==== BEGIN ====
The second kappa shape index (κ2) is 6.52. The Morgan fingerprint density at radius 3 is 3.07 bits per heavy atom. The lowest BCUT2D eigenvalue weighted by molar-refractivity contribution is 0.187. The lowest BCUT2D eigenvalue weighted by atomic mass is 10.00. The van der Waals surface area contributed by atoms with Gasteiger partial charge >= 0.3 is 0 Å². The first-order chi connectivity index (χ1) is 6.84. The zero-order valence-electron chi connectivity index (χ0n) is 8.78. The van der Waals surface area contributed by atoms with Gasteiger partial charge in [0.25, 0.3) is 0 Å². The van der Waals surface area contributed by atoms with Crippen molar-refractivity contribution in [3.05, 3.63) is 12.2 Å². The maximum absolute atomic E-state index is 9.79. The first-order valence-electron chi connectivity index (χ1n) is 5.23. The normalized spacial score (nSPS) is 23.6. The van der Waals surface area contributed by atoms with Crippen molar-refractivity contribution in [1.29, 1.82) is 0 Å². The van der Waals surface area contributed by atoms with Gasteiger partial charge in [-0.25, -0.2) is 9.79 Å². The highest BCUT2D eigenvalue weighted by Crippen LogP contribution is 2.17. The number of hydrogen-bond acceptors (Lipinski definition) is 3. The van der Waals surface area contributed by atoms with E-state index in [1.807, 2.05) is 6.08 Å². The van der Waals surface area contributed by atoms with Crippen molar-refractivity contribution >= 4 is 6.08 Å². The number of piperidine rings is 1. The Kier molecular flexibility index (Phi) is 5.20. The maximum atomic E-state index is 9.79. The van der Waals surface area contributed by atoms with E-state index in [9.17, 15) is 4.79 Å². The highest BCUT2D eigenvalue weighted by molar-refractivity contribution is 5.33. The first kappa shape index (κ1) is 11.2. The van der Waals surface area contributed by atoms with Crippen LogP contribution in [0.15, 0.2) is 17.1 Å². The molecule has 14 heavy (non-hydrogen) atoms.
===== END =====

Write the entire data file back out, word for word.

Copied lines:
The second kappa shape index (κ2) is 6.52. The Morgan fingerprint density at radius 3 is 3.07 bits per heavy atom. The lowest BCUT2D eigenvalue weighted by molar-refractivity contribution is 0.187. The lowest BCUT2D eigenvalue weighted by atomic mass is 10.00. The van der Waals surface area contributed by atoms with Gasteiger partial charge >= 0.3 is 0 Å². The first-order chi connectivity index (χ1) is 6.84. The zero-order valence-electron chi connectivity index (χ0n) is 8.78. The van der Waals surface area contributed by atoms with Gasteiger partial charge in [0.25, 0.3) is 0 Å². The van der Waals surface area contributed by atoms with Crippen molar-refractivity contribution in [3.05, 3.63) is 12.2 Å². The maximum absolute atomic E-state index is 9.79. The first-order valence-electron chi connectivity index (χ1n) is 5.23. The normalized spacial score (nSPS) is 23.6. The van der Waals surface area contributed by atoms with Crippen molar-refractivity contribution in [1.29, 1.82) is 0 Å². The van der Waals surface area contributed by atoms with Gasteiger partial charge in [-0.25, -0.2) is 9.79 Å². The highest BCUT2D eigenvalue weighted by Crippen LogP contribution is 2.17. The number of hydrogen-bond acceptors (Lipinski definition) is 3. The van der Waals surface area contributed by atoms with E-state index in [1.807, 2.05) is 6.08 Å². The van der Waals surface area contributed by atoms with Crippen molar-refractivity contribution >= 4 is 6.08 Å². The number of piperidine rings is 1. The Kier molecular flexibility index (Phi) is 5.20. The maximum atomic E-state index is 9.79. The van der Waals surface area contributed by atoms with E-state index in [9.17, 15) is 4.79 Å². The highest BCUT2D eigenvalue weighted by molar-refractivity contribution is 5.33. The first kappa shape index (κ1) is 11.2. The van der Waals surface area contributed by atoms with Crippen LogP contribution in [0.15, 0.2) is 17.1 Å². The molecule has 14 heavy (non-hydrogen) atoms.